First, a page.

Fascists identified their primary opponents as the majority of socialists on the left who had opposed intervention in World War I. The Fascists and the Italian political right held common ground: both held Marxism in contempt, discounted class consciousness, and believed in the rule of elites. Fascism began to accommodate Italian conservatives by making major alterations to its political agenda—abandoning its previous populism, republicanism, and anticlericalism, adopting policies in support of free enterprise, and accepting the Roman Catholic Church and the monarchy as institutions in Italy.
To appeal to Italian conservatives, Fascism adopted policies such as promoting family values, including policies designed to reduce the number of women in the workforce by limiting the woman’s role to that of a mother. The fascists banned literature on birth control and increased penalties for abortion in 1926, declaring both crimes against the state. Though Fascism adopted a number of positions designed to appeal to reactionaries, the Fascists sought to maintain Fascism’s revolutionary character, with Angelo Oliviero Olivetti saying “Fascism would like to be conservative, but it will [be] by being revolutionary.” The Fascists supported revolutionary action and committed to secure law and order to appeal to both conservatives and syndicalists.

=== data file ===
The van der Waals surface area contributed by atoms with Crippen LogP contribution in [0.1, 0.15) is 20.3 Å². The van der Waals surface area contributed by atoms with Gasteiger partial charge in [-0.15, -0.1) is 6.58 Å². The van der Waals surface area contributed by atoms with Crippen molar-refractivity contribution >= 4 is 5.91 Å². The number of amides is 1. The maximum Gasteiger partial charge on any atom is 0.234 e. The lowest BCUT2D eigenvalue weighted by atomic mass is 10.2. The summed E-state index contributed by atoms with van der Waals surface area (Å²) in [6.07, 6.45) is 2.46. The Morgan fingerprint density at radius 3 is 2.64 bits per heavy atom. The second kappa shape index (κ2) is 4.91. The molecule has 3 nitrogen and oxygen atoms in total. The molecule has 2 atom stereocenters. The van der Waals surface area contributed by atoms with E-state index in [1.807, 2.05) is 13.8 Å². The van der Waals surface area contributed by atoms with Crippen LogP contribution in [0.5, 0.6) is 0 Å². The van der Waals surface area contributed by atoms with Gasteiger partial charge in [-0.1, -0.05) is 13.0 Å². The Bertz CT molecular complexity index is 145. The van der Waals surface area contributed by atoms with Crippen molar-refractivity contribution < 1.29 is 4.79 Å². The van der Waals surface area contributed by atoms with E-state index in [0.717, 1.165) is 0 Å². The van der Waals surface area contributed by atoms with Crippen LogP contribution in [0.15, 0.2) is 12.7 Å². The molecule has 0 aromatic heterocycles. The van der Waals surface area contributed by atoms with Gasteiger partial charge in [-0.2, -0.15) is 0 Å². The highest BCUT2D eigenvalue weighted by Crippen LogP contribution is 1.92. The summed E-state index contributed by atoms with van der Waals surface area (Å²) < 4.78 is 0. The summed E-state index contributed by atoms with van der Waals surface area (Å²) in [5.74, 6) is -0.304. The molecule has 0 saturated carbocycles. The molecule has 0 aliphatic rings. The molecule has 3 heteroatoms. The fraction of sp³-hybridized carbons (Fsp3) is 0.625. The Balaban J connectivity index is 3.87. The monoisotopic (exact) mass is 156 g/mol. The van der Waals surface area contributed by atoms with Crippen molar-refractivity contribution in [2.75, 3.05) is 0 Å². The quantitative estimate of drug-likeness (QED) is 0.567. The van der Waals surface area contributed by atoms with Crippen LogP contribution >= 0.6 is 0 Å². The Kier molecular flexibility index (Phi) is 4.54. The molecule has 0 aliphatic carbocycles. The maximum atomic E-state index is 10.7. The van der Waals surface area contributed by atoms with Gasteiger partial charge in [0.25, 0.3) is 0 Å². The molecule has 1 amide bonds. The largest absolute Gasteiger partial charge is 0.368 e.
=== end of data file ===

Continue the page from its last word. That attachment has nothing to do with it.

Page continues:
Prior to Fascism’s accommodation of the political right, Fascism was a small, urban, northern Italian movement that had about a thousand members. After Fascism’s accommodation of the political right, the Fascist movement’s membership soared to approximately 250,000 by 1921.
Fascists Seize Power
Beginning in 1922, Fascist paramilitaries escalated their strategy from attacking socialist offices and homes of socialist leadership figures to violent occupation of cities. The Fascists met little serious resistance from authorities and proceeded to take over several northern Italian cities. The Fascists attacked the headquarters of socialist and Catholic labor unions in Cremona and imposed forced Italianization upon the German-speaking population of Trent and Bolzano. After seizing these cities, the Fascists made plans to take Rome.